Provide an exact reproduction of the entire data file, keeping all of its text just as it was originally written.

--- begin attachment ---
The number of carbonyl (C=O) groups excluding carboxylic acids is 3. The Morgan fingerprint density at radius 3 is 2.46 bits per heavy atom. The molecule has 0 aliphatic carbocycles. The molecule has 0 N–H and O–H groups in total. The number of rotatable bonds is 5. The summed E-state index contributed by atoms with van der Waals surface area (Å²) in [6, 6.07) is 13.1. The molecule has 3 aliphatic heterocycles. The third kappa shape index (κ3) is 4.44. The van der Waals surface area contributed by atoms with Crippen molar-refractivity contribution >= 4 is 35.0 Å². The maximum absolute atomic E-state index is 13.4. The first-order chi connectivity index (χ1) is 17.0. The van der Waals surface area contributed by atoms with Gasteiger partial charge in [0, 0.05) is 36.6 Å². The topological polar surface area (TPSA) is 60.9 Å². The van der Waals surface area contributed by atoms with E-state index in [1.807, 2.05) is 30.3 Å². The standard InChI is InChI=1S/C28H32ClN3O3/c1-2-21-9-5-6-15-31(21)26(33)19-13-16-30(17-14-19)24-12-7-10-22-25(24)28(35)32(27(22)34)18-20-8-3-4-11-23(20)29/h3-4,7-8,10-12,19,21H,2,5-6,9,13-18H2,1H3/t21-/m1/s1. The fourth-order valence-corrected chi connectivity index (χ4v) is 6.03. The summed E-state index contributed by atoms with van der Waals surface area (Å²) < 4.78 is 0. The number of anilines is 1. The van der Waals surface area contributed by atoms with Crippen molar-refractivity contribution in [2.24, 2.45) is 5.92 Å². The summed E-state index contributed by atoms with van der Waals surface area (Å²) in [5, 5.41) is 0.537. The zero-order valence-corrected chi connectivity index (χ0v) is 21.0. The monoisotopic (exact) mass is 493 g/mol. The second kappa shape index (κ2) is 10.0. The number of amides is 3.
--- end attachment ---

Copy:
The number of carbonyl (C=O) groups excluding carboxylic acids is 3. The Morgan fingerprint density at radius 3 is 2.46 bits per heavy atom. The molecule has 0 aliphatic carbocycles. The molecule has 0 N–H and O–H groups in total. The number of rotatable bonds is 5. The summed E-state index contributed by atoms with van der Waals surface area (Å²) in [6, 6.07) is 13.1. The molecule has 3 aliphatic heterocycles. The third kappa shape index (κ3) is 4.44. The van der Waals surface area contributed by atoms with Crippen molar-refractivity contribution >= 4 is 35.0 Å². The maximum absolute atomic E-state index is 13.4. The first-order chi connectivity index (χ1) is 17.0. The van der Waals surface area contributed by atoms with Gasteiger partial charge in [0, 0.05) is 36.6 Å². The topological polar surface area (TPSA) is 60.9 Å². The van der Waals surface area contributed by atoms with E-state index in [1.807, 2.05) is 30.3 Å². The standard InChI is InChI=1S/C28H32ClN3O3/c1-2-21-9-5-6-15-31(21)26(33)19-13-16-30(17-14-19)24-12-7-10-22-25(24)28(35)32(27(22)34)18-20-8-3-4-11-23(20)29/h3-4,7-8,10-12,19,21H,2,5-6,9,13-18H2,1H3/t21-/m1/s1. The fourth-order valence-corrected chi connectivity index (χ4v) is 6.03. The summed E-state index contributed by atoms with van der Waals surface area (Å²) < 4.78 is 0. The number of anilines is 1. The van der Waals surface area contributed by atoms with Crippen molar-refractivity contribution in [2.24, 2.45) is 5.92 Å². The summed E-state index contributed by atoms with van der Waals surface area (Å²) in [5, 5.41) is 0.537. The zero-order valence-corrected chi connectivity index (χ0v) is 21.0. The monoisotopic (exact) mass is 493 g/mol. The second kappa shape index (κ2) is 10.0. The number of amides is 3.